Beer excise hike will hurt farmers, the hospitality sector and will cost jobs

Tuesday, 15 October 2013

15 October 2013 – The Irish Brewers Association today said it was severely disappointed at the Government’s decision to increase excise duty on a pint of beer and cider by 10 cent. This 18% increase will not only leave people paying more in Irish pubs than in almost every other European country, but it will also cost jobs in the wider agriculture sector. It means that excise on beer and cider has now increased by 43% in the last two years. Irish beer drinkers now pay the third highest and cider drinkers pay the second highest rate of taxes on their pint in the EU. Recent EU studies showed Irish alcohol prices as being the second highest in Europe.
The Irish Brewers Association said that today’s excise increase means that that consumers are now paying an additional 25 cent in tax on each pint sold in an Irish pub, when compared with December of 2011. This is made up of an additional 5 cent in VAT on top of the two increases of 10 cent in excise announced by the Government in the last two Budgets.

Ireland’s brewing sector provides more than €870 million per annum in revenue for the State with a further €400m invested in the production, marketing, export and retail of beer.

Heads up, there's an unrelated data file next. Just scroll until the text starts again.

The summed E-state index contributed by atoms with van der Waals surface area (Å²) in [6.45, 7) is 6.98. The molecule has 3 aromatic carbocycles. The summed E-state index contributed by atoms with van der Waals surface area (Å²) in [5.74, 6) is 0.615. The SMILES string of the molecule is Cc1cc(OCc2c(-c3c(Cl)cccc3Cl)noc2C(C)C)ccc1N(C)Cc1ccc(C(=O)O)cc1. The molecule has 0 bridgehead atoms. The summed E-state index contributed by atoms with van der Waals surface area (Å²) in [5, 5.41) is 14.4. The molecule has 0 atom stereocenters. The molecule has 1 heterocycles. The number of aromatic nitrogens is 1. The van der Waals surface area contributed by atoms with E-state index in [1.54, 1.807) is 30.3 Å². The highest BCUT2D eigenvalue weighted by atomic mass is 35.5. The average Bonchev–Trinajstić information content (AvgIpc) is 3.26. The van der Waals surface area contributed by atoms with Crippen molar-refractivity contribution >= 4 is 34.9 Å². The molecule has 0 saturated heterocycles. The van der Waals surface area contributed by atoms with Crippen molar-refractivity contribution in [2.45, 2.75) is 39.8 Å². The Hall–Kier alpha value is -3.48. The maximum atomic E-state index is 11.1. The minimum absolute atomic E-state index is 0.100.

The Chairman of the IBA, David Smith, commented: “The decision to increase excise on beer and cider by 43% over the last two years is extremely disappointing. The Irish brewing industry currently purchases over 170,000 tonnes of malted barley and 46,000 tonnes of apples from Irish farmers each year for use in the brewing of beer and cider. This in turn supports over 2,500 farming families all over Ireland making it one of the most important sectors within the drinks industry in terms of indigenous manufacturing.

“At a time when domestic beer and cider consumption is falling (14% in last 5 years), we estimate that this draconian increase in excise, will put serious pressure on the Irish beer and cider industries and their suppliers. In short it will kill jobs.”

“While Irish beer and cider products continue to perform strongly internationally, high domestic excise rates send the wrong message to important export markets.”

“Government is putting further unnecessary pressure on our sector and its suppliers at a time when it should be offering every support possible.”


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*The Irish Brewers Association was established in 1904, and is the representative voice for the brewing industry in Ireland. Today over 85% of all beer sold in Ireland is manufactured or distributed by members of the association. Its mission is to proudly promote the business interests of the Irish brewing sector by ensuring that the economic value of the industry is clearly understood. It is committed to ensuring that the natural and social nature of our products is appreciated by our consumers as part of a moderate and healthy lifestyle.